What features do patients notice that help to distinguish between benign pigmented lesions and melanomas?: the ABCD(E) rule versus the seven-point checklist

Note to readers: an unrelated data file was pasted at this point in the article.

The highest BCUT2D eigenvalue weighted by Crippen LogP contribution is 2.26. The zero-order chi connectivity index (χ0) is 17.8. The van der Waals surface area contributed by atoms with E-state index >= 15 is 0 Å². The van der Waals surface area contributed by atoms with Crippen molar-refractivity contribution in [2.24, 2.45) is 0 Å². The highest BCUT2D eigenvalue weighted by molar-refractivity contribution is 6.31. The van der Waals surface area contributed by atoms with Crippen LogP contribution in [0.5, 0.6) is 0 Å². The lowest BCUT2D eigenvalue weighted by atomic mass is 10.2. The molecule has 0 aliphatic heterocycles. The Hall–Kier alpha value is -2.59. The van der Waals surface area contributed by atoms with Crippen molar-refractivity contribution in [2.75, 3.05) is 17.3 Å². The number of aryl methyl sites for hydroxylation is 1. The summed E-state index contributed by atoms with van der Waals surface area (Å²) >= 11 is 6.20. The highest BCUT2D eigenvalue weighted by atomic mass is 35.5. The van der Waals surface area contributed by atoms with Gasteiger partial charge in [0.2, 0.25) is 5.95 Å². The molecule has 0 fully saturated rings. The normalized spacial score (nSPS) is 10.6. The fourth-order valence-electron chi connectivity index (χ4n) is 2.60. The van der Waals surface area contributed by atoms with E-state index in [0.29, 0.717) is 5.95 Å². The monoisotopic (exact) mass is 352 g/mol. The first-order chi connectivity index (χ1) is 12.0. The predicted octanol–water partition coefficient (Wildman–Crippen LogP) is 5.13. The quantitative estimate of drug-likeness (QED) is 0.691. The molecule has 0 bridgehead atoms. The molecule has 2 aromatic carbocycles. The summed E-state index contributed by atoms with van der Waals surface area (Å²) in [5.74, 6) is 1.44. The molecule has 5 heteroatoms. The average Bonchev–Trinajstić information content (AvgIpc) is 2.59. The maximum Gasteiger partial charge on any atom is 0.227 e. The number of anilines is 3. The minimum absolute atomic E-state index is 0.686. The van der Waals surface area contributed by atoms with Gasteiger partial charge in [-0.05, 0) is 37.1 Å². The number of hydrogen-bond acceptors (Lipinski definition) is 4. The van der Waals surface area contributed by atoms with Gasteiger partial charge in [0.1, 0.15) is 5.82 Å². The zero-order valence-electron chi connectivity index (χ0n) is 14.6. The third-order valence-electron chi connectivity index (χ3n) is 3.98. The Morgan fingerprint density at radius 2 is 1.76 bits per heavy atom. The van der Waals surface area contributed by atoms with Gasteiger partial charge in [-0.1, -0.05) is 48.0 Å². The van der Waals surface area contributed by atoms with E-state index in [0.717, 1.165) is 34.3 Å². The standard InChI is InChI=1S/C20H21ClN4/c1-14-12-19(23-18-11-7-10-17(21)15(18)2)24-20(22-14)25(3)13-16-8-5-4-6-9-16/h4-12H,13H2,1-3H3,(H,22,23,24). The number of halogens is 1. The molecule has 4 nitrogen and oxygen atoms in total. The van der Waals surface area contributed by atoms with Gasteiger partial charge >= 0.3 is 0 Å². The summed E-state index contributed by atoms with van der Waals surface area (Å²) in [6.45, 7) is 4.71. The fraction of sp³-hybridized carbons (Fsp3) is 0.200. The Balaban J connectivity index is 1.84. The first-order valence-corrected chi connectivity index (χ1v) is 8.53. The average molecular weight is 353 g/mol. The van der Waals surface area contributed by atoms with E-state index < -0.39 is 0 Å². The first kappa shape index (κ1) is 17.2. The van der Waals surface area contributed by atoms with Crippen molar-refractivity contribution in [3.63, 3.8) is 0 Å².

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The ABCD(E) rule and the seven-point checklist are diagnostic aids that have proven to be useful in the hands of physicians; however, little is known of their value to patients with respect to aiding self-detection. The objective of this study was to investigate features that patients notice when identifying melanomas and to explore how well these features correspond to the ABCD(E) rule and the seven-point checklist. A retrospective, modified, case–control study involving patient interviews was performed. All interviews were conducted through the private consulting rooms of a Melbourne dermatologist (JWK) and a Newcastle plastic surgeon (CH) prior to the result of pathology being known to the patients and the interviewers. Sixty-seven patients with benign pigmented skin lesions and 46 patients with melanomas were included. Using a logistic regression model, the change in size/new lesion and change in colour (major criteria, seven-point checklist) were most useful in differentiating between melanomas and benign pigmented lesions in the hands of patients [odds ratio (OR), 4.74; 95% confidence interval (CI), 1.85–12.19; P=0.001; OR, 4.27; 95% CI, 1.62–11.26; P=0.003, respectively). The ABCD(E) rule failed to discriminate between melanoma and other benign pigmented skin lesions. It can be concluded that, of the patients’ observations, changes in size or colour were most important in distinguishing between benign pigmented lesions and melanomas. Such features therefore deserve emphasis in public education campaigns. Medical professionals should also remember to seek a history of change in assessing pigmented skin lesions.

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